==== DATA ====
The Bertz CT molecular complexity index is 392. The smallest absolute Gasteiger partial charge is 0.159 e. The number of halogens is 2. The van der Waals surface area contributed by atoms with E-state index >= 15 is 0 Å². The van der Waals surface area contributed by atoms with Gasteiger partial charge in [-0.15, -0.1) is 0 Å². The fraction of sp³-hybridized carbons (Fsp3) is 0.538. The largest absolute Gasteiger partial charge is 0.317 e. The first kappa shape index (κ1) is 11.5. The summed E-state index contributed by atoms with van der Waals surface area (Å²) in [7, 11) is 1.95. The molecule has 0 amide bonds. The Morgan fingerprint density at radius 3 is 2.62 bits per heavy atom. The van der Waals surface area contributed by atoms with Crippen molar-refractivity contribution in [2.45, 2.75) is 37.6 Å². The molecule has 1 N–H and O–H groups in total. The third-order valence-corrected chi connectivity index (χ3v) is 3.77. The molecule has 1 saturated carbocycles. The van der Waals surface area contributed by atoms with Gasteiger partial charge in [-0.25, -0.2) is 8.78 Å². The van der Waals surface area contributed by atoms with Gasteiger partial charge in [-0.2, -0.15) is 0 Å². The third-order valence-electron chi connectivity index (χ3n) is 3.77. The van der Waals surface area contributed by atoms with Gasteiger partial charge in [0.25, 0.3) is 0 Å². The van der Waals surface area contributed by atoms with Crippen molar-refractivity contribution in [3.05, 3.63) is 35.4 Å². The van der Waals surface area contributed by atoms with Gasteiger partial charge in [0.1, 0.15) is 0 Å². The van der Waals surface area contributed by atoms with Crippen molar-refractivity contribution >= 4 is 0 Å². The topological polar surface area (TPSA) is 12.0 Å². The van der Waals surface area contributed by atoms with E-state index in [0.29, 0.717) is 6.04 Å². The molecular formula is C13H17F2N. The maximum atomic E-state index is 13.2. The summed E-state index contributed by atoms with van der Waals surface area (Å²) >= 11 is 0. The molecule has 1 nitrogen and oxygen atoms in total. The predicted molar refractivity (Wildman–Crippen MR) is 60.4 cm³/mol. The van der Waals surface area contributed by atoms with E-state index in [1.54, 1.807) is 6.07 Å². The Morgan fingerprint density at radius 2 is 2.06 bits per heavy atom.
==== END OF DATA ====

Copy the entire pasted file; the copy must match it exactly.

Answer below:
The Bertz CT molecular complexity index is 392. The smallest absolute Gasteiger partial charge is 0.159 e. The number of halogens is 2. The van der Waals surface area contributed by atoms with E-state index >= 15 is 0 Å². The van der Waals surface area contributed by atoms with Gasteiger partial charge in [-0.15, -0.1) is 0 Å². The fraction of sp³-hybridized carbons (Fsp3) is 0.538. The largest absolute Gasteiger partial charge is 0.317 e. The first kappa shape index (κ1) is 11.5. The summed E-state index contributed by atoms with van der Waals surface area (Å²) in [7, 11) is 1.95. The molecule has 0 amide bonds. The Morgan fingerprint density at radius 3 is 2.62 bits per heavy atom. The van der Waals surface area contributed by atoms with Crippen molar-refractivity contribution in [2.45, 2.75) is 37.6 Å². The molecule has 1 N–H and O–H groups in total. The third-order valence-corrected chi connectivity index (χ3v) is 3.77. The molecule has 1 saturated carbocycles. The van der Waals surface area contributed by atoms with Gasteiger partial charge in [-0.25, -0.2) is 8.78 Å². The van der Waals surface area contributed by atoms with Gasteiger partial charge in [-0.2, -0.15) is 0 Å². The third-order valence-electron chi connectivity index (χ3n) is 3.77. The van der Waals surface area contributed by atoms with Gasteiger partial charge in [0.25, 0.3) is 0 Å². The van der Waals surface area contributed by atoms with Crippen molar-refractivity contribution in [3.05, 3.63) is 35.4 Å². The van der Waals surface area contributed by atoms with Gasteiger partial charge in [0.1, 0.15) is 0 Å². The van der Waals surface area contributed by atoms with Crippen molar-refractivity contribution >= 4 is 0 Å². The topological polar surface area (TPSA) is 12.0 Å². The van der Waals surface area contributed by atoms with E-state index in [0.29, 0.717) is 6.04 Å². The molecular formula is C13H17F2N. The maximum atomic E-state index is 13.2. The summed E-state index contributed by atoms with van der Waals surface area (Å²) >= 11 is 0. The molecule has 1 nitrogen and oxygen atoms in total. The predicted molar refractivity (Wildman–Crippen MR) is 60.4 cm³/mol. The van der Waals surface area contributed by atoms with E-state index in [1.54, 1.807) is 6.07 Å². The Morgan fingerprint density at radius 2 is 2.06 bits per heavy atom.